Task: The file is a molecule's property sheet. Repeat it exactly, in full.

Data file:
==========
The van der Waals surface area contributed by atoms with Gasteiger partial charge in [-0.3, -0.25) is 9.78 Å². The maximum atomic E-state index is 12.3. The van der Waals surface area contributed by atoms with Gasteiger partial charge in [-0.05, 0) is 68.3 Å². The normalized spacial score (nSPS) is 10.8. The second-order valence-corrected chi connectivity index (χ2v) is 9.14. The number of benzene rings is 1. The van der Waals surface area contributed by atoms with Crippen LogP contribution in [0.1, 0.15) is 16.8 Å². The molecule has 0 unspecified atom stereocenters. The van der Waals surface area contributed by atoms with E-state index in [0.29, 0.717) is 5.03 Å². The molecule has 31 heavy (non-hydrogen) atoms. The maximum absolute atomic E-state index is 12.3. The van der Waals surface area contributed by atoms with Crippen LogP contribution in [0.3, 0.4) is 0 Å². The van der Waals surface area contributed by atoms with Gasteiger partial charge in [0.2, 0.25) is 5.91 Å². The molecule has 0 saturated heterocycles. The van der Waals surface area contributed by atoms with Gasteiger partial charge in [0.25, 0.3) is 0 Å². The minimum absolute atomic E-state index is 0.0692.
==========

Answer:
The van der Waals surface area contributed by atoms with Gasteiger partial charge in [-0.3, -0.25) is 9.78 Å². The maximum atomic E-state index is 12.3. The van der Waals surface area contributed by atoms with Gasteiger partial charge in [-0.05, 0) is 68.3 Å². The normalized spacial score (nSPS) is 10.8. The second-order valence-corrected chi connectivity index (χ2v) is 9.14. The number of benzene rings is 1. The van der Waals surface area contributed by atoms with Crippen LogP contribution in [0.1, 0.15) is 16.8 Å². The molecule has 0 unspecified atom stereocenters. The van der Waals surface area contributed by atoms with E-state index in [0.29, 0.717) is 5.03 Å². The molecule has 31 heavy (non-hydrogen) atoms. The maximum absolute atomic E-state index is 12.3. The van der Waals surface area contributed by atoms with Crippen LogP contribution in [0.3, 0.4) is 0 Å². The van der Waals surface area contributed by atoms with Gasteiger partial charge in [0.2, 0.25) is 5.91 Å². The molecule has 0 saturated heterocycles. The van der Waals surface area contributed by atoms with Gasteiger partial charge in [0.25, 0.3) is 0 Å². The minimum absolute atomic E-state index is 0.0692.